Bananas have emerged as the best candidate to deliver a bite-sized vaccine for hepatitis B virus (HBV) to millions of people in developing countries, according to an article scheduled for the June 1 issue of ACS' Biotechnology Progress, a bi-monthly journal co-published with the American Institute of Chemical Engineers.
In the article, India's V. A. Bapat and colleagues update and review worldwide research on efforts to genetically engineer plants as biofactories for the production of vaccines. They focus on transferring genes to produce HBV vaccine, noting that there already are 350 million carriers of hepatitis B worldwide, with 1 million new cases annually. An estimated 75 million -100 million of those infected individuals may die from liver cirrhosis or liver cancer as a result, the article adds.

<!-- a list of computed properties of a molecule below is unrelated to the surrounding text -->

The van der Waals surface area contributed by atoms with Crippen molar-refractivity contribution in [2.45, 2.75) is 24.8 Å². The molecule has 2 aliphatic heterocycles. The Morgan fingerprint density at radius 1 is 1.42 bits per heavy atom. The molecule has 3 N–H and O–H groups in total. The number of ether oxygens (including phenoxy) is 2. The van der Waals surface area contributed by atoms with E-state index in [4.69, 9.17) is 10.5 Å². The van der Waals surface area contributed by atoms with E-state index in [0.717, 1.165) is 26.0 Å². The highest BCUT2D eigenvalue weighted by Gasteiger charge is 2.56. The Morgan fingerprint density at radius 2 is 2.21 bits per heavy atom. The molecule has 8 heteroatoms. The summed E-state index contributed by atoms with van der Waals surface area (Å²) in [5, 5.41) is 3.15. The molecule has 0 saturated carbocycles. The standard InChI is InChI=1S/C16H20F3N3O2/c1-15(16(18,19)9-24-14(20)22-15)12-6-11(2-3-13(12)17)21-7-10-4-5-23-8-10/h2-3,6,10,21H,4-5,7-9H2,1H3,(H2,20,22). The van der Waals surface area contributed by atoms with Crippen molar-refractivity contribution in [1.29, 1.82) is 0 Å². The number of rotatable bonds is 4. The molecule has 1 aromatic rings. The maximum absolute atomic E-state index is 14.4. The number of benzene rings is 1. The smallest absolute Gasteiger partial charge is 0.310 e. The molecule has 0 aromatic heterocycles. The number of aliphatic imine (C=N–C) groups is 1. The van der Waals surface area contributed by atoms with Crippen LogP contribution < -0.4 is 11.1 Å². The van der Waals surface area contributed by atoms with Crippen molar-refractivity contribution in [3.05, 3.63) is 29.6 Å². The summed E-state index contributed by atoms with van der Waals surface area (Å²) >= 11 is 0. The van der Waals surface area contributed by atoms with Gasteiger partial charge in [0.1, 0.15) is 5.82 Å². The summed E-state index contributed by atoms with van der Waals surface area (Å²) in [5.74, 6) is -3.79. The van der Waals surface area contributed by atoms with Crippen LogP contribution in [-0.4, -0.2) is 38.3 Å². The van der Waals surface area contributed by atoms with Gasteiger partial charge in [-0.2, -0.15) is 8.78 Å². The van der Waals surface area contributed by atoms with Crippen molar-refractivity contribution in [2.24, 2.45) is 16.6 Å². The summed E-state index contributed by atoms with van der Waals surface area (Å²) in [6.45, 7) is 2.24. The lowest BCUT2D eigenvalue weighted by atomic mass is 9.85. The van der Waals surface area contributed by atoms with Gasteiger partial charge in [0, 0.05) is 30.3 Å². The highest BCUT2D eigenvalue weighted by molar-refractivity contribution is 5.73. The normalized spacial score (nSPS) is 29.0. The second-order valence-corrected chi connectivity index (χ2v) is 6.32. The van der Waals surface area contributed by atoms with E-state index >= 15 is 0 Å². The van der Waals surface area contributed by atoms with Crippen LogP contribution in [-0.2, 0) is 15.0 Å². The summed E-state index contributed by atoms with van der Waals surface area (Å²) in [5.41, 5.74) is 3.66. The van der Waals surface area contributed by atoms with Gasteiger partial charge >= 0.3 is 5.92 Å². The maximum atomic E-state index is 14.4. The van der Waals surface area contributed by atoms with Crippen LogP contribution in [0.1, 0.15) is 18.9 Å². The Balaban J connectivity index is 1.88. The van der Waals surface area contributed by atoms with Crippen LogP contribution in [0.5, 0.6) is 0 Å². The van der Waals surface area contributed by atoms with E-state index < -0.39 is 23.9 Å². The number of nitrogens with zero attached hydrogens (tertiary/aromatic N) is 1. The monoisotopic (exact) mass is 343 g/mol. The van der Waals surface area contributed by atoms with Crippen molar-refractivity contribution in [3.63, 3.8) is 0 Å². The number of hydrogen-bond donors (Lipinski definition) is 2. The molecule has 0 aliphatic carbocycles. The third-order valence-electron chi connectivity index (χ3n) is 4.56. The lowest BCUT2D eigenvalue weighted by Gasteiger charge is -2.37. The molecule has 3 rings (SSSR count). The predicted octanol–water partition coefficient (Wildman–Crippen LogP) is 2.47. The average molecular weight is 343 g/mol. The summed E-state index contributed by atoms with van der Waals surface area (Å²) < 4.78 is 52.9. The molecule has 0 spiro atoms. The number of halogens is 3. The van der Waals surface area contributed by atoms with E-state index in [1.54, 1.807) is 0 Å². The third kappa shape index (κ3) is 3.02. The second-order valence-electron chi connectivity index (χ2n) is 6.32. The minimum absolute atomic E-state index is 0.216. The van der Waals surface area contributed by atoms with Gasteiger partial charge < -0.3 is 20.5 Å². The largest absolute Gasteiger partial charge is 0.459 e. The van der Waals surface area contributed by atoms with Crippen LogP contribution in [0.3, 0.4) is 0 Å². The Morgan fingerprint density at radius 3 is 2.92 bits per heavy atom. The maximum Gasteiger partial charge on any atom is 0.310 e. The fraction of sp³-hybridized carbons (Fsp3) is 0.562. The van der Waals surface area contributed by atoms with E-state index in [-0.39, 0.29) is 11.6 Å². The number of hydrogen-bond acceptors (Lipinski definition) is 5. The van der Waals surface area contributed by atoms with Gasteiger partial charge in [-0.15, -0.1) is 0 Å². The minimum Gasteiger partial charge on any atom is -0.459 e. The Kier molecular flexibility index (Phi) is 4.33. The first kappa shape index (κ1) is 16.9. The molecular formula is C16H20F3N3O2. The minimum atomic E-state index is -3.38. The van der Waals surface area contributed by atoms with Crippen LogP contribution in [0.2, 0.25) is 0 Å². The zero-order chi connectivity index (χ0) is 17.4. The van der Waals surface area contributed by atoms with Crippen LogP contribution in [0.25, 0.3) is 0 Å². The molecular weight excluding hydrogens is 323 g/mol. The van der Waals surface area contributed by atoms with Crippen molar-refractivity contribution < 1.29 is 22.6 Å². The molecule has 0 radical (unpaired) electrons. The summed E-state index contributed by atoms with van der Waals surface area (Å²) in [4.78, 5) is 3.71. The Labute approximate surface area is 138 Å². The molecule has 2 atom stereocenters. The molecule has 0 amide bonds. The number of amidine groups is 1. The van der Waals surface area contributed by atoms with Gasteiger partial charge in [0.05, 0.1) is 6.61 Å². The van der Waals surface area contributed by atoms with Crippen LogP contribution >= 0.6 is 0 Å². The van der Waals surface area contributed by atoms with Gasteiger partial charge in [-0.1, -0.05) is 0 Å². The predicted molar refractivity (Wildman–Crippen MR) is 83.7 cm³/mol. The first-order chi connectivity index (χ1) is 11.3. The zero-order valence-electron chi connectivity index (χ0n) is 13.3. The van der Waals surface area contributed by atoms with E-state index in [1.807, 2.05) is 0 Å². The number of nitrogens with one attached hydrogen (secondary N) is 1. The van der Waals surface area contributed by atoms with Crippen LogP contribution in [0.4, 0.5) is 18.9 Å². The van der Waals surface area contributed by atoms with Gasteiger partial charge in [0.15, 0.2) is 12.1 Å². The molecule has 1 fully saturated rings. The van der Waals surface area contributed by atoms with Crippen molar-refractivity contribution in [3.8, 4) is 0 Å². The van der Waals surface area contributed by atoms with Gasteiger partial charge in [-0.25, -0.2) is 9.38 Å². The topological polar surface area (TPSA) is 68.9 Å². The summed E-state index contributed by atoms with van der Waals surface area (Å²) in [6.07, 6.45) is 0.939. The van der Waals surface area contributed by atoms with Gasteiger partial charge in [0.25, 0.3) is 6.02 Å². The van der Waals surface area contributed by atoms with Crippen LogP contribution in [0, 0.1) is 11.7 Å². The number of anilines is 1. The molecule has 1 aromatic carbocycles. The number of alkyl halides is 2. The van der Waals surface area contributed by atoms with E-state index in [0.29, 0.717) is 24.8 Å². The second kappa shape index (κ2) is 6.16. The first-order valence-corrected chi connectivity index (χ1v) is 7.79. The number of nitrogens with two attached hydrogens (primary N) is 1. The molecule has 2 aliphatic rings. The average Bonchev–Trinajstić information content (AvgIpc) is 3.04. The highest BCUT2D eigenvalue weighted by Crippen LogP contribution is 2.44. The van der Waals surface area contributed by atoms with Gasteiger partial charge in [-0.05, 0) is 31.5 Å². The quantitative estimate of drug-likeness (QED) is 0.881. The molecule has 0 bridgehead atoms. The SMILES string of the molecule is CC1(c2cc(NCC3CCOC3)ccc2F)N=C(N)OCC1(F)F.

The authors explain that plant-based production of an oral hepatitis B vaccine has economic and other advantages over the existing injectable vaccine. Researchers so far have successfully engineered several plants -- including banana, potato, lettuce, carrot, and tobacco -- to produce HBV vaccines. They explain why banana appears to be the ideal production and delivery vehicle for HBV vaccine, and the further research and development needed to exploit bananas in the global battle against HBV.
Article: "Production of Hepatitis B Surface Antigen in Recombinant Plant Systems: An Update", Biotechnology Progress
Materials provided by American Chemical Society. Note: Content may be edited for style and length.
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